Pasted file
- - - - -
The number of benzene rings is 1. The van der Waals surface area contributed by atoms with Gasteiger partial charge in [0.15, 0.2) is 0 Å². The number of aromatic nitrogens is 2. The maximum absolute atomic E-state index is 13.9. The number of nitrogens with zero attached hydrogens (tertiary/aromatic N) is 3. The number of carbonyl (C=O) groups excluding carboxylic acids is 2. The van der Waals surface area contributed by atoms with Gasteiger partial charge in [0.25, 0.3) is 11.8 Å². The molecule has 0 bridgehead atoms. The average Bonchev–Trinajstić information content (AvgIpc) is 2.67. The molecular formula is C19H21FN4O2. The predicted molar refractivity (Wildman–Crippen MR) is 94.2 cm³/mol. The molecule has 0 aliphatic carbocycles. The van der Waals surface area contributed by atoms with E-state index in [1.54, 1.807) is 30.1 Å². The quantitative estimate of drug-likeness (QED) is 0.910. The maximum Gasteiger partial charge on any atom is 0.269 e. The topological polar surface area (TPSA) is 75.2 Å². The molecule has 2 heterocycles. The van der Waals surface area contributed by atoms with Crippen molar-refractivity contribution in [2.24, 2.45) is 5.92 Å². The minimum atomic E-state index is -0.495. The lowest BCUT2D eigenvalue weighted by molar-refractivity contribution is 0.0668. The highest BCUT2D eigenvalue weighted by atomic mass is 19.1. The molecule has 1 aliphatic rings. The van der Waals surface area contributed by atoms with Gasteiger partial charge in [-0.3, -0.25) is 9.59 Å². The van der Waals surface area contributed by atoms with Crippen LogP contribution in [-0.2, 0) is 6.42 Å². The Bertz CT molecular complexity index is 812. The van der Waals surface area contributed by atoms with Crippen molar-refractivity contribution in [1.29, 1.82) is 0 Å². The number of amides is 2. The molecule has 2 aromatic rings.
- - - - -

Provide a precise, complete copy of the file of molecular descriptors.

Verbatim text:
The number of benzene rings is 1. The van der Waals surface area contributed by atoms with Gasteiger partial charge in [0.15, 0.2) is 0 Å². The number of aromatic nitrogens is 2. The maximum absolute atomic E-state index is 13.9. The number of nitrogens with zero attached hydrogens (tertiary/aromatic N) is 3. The number of carbonyl (C=O) groups excluding carboxylic acids is 2. The van der Waals surface area contributed by atoms with Gasteiger partial charge in [0.25, 0.3) is 11.8 Å². The molecule has 0 bridgehead atoms. The average Bonchev–Trinajstić information content (AvgIpc) is 2.67. The molecular formula is C19H21FN4O2. The predicted molar refractivity (Wildman–Crippen MR) is 94.2 cm³/mol. The molecule has 0 aliphatic carbocycles. The van der Waals surface area contributed by atoms with E-state index in [1.54, 1.807) is 30.1 Å². The quantitative estimate of drug-likeness (QED) is 0.910. The maximum Gasteiger partial charge on any atom is 0.269 e. The topological polar surface area (TPSA) is 75.2 Å². The molecule has 2 heterocycles. The van der Waals surface area contributed by atoms with Crippen molar-refractivity contribution in [2.24, 2.45) is 5.92 Å². The minimum atomic E-state index is -0.495. The lowest BCUT2D eigenvalue weighted by molar-refractivity contribution is 0.0668. The highest BCUT2D eigenvalue weighted by atomic mass is 19.1. The molecule has 1 aliphatic rings. The van der Waals surface area contributed by atoms with Gasteiger partial charge in [-0.3, -0.25) is 9.59 Å². The van der Waals surface area contributed by atoms with Crippen LogP contribution in [-0.2, 0) is 6.42 Å². The Bertz CT molecular complexity index is 812. The van der Waals surface area contributed by atoms with Crippen molar-refractivity contribution in [1.29, 1.82) is 0 Å². The number of amides is 2. The molecule has 2 aromatic rings.